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Combating Mental Illness with Religious Intervention

By UM News

Combating Mental Illness with Religious Intervention

By UM News
A pilot study will examine whether integrating religious interventions into an existing mental illness treatment—and offering the therapy at a religious institution—will help keep participants engaged and on the road to wellness
mental illness and religion

Can depression, schizophrenia, and other mental illnesses be combatted using both established psychotherapeutic treatments and religious interventions? A new pilot study led by Amy Weisman de Mamani, an associate professor of psychology at the University of Miami, will test that hypothesis with help from a three-year, $25,000 John Templeton Foundation grant.

Weisman de Mamani’s expertise focuses on family, religious, and other socio-cultural factors that influence the course and outcome of mental illness. Her pilot study is entitled “A culturally informed, religiously based, cognitive behavioral, mental health treatment offered in religious institutions and other community settings.”  

Her proposal suggests taking two different groups—one for individuals with serious mental illnesses such as schizophrenia and bipolar disorder, and another for individuals suffering from depression, anxiety, and other normative issues—and conducting the treatment sessions at UM and at Coral Gables United Church of Christ.

According to the proposal, participants will be free to choose the most suitable site for their personal needs. Those meeting at the church will also interact with the senior pastor, who will sit in on some treatment sessions and provide feedback to Weisman de Mamani and her team on ways to enhance the sessions.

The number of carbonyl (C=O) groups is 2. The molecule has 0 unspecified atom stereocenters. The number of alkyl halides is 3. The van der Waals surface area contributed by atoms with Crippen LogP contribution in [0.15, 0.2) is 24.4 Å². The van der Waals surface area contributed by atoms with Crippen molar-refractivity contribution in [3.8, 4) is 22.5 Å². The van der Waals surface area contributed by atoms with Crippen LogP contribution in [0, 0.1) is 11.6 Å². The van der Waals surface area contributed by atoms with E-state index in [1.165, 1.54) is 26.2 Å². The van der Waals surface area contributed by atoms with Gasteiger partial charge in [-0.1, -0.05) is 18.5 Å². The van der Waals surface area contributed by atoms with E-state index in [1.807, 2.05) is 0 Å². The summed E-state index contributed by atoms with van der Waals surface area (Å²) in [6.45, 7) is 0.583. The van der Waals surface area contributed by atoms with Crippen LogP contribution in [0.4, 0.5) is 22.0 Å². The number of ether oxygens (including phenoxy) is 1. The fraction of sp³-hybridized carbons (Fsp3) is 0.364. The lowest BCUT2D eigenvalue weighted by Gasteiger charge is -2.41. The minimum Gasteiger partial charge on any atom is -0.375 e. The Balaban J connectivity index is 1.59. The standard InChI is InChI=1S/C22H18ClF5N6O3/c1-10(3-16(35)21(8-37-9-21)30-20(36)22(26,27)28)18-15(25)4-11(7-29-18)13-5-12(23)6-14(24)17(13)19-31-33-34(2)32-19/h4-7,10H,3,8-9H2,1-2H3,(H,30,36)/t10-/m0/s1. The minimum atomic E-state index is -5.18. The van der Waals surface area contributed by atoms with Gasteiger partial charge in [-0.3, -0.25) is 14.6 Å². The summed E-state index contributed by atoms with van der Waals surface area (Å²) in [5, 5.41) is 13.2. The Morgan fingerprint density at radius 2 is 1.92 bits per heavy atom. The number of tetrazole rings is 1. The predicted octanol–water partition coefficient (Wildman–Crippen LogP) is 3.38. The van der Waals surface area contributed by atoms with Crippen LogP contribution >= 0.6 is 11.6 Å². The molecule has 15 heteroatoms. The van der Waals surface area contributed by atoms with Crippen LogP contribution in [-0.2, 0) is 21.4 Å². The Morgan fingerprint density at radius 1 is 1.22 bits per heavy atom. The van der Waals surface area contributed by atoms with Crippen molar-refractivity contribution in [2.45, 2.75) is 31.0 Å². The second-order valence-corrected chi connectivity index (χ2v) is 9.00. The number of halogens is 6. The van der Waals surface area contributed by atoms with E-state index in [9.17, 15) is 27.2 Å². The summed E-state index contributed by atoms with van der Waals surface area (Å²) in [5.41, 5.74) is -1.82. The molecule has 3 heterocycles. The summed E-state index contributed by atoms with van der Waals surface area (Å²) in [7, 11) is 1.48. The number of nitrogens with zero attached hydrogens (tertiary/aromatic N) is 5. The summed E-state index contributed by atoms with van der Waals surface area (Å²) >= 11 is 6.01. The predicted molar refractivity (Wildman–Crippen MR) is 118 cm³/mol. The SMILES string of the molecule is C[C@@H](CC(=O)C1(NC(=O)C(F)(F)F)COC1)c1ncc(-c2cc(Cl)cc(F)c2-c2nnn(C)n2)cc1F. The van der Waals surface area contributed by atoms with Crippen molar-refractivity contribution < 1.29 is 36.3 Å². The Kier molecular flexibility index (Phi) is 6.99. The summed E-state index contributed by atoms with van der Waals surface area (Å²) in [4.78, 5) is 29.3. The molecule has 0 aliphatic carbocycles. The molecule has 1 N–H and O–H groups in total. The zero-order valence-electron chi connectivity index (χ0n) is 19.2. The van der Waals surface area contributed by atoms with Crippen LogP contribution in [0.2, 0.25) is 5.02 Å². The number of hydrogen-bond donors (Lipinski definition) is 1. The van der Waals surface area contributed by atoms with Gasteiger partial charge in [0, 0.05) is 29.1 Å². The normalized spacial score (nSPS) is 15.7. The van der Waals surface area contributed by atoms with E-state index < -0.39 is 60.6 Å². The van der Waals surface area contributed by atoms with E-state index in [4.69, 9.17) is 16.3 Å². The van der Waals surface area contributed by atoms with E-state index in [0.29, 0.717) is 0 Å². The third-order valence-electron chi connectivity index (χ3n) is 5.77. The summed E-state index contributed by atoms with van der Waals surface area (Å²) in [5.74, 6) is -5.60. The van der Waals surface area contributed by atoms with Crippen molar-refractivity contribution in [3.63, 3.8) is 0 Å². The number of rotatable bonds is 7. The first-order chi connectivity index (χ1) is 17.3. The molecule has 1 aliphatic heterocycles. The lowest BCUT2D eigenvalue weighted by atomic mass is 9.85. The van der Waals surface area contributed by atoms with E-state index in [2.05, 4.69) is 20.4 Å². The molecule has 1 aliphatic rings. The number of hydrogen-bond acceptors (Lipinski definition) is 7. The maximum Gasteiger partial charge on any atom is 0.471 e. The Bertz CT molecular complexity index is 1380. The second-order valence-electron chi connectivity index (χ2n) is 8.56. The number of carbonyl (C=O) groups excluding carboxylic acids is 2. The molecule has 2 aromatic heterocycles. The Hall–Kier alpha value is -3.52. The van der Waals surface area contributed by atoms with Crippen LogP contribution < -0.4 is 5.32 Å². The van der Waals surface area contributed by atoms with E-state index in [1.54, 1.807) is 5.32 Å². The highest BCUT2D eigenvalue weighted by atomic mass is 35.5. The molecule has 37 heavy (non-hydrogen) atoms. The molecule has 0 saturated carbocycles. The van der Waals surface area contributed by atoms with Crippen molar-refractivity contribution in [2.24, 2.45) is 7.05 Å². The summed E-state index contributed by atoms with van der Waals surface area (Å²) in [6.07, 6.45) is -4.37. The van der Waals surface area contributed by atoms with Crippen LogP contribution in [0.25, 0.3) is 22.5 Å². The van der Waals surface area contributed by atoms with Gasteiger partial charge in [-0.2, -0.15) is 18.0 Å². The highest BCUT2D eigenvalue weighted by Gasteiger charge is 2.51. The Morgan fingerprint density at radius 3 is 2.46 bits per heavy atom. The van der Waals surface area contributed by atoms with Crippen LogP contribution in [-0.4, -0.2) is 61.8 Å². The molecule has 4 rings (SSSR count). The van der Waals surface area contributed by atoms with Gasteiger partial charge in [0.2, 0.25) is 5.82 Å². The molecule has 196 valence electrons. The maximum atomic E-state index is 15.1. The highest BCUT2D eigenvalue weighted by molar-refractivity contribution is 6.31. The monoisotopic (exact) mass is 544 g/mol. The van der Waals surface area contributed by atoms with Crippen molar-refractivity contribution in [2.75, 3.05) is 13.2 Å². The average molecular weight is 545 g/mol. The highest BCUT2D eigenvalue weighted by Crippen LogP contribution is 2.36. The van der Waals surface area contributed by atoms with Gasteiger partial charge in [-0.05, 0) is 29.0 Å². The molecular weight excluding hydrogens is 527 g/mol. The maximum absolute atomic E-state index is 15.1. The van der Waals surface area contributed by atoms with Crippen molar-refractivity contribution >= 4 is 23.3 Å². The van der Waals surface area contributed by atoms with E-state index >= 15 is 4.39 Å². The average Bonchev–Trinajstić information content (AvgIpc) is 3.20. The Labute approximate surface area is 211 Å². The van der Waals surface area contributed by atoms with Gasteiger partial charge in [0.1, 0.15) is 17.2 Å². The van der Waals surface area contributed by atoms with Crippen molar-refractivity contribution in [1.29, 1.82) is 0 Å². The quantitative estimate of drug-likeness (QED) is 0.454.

“Overall, we want to see if offering psychotherapies in religious institutions will help retain religious individuals in treatment longer,” said Weisman de Mamani. “Though we found the intervention being tested to be highly effective in reducing psychiatric symptoms in our earlier research, we also observed that more religious individuals were more likely to drop out of therapy prematurely. Thus, by better integrating religion into the treatment and offering one arm at a church, our hope is that we will better engage religious clients in therapy and retain them longer, which should ultimately be linked to a better outcome.”

Amy Weisman de Mamani, Dept. of Psychology

Weisman de Mamani says the treatment itself is completely non-denominational and participants actually draw on their own religious beliefs and practices, such as thinking about religious scriptures, to help them through the sessions and to cope with a particular mental issue.

“As a pilot program offered in a Christian church, we expect that the majority of participants will be Christian. But in the future, we hope to continue the study in other religious institutions, such as a mosque or a synagogue,” said Weisman de Mamani. “For those who are religious, we are really just tapping into clients’ religious values, beliefs, and behaviors to make the treatment more relevant and to help keep them engaged with society and with meaningful, healthy behaviors.”

In her proposal, Weisman de Mamani states that “collaborating with mental health practitioners, religious leaders, and educators will allow researchers to develop a model that could easily be implemented in a range of religious and community mental health centers around the country and integrate spirituality into mainstream psychotherapy practices.”

The pilot study will not exclude participants from any religion nor dictate which beliefs and practices participants choose to draw from in therapy. During the therapy sessions, participants will pose their own religious solutions and discuss these with the therapists, religious leaders, and other group participants.

Weisman de Mamani is the author of many previous studies that focus on religion and mental illness. Her current project is an extension of an earlier study entitled “Does religiosity predict attrition from a culturally-informed family treatment for schizophrenia that targets religious coping?” It was recently published by the American Psychological Association in the Journal of Consulting and Clinical Psychology.  


October 12, 2017